I laughed when I read two stories in yesterday’s Times.

The first involved a property in Manhattan that had been rented out to a gallery. The rent was $1.8 million per year. The gallery didn’t have the money for a security deposit, so it put up a painting as collateral.

Last year, the gallery went out of business, and had to give up its lease.

From the following, I’m guessing the landlord isn’t too upset:

The settlement agreement at the gallery has some unusual provisions that just might stoke the imagination of some buyers looking to display their art collections. Mr. Salander [lessee] gave Mr. Rosen [lessor] a painting, “La Femme aux Chiens” by Édouard Manet, in lieu of a security deposit. Under the agreement, the owners will return the painting so that it can be auctioned off, in part, to pay some of nearly $1 million in back rent.

The owners, who bought the mansion in 2004 for $15.65 million, have listed the property for sale – for $75 million.

The other story was in the same vein.

Last year, someone put down a 10% deposit on the $8.5 million penthouse condo at 111 Central Park North, which was then under construction.

The buyer thought that he would be able to flip the property, for a profit, prior to closing. (During the past several years, developers have forbidden buyers from assigning the right to buy to other people, to keep this sort of thing from happening, but in this case, the developer approved.)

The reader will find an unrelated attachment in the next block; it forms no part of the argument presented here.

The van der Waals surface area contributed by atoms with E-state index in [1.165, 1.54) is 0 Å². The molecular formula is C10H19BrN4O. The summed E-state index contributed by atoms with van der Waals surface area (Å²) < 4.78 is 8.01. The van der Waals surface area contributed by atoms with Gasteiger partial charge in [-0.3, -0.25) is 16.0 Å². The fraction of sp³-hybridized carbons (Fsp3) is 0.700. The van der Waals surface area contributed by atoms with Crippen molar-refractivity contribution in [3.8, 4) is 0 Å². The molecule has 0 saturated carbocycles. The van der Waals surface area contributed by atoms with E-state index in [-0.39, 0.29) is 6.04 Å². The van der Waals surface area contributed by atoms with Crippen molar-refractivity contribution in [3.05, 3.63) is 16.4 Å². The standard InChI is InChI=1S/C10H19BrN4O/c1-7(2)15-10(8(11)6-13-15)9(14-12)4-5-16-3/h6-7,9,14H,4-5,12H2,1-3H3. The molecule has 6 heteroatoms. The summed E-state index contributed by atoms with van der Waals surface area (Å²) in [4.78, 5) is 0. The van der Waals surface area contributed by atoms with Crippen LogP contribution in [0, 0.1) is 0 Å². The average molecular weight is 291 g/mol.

Well, the speculator wasn’t able to find a buyer. At least not at the $12 million he tried to get for it.

The contract holders did not find a buyer. With the market uncertain, the buyers walked away from the contract and their 10 percent deposit — or $850,000, according to several people briefed on the sale.

Yes, you read that right, he lost $850,000.

And the developer?

… [A]ll was not lost. [The sales agent] called a customer whom she had taken through the penthouse in December and again in January. He came back a few hours later and made an offer.

After a day of negotiation the deal was done, and within the week the contract was signed, for $8 million.

So, the developer made $850,000 from the deposit, sold the unit for $500,000 less than before … and pocketed $350,000.

That’s a good paycheck for a day’s work.

Takeaway from this story?

Put as little money down as possible, if buying a home or renting an apartment.

Source: A Gain for the Luxury Market – By Josh Barbanel, The New York Times

Also: Still Coming Out Ahead – Also By Josh Barbanel, The New York Times

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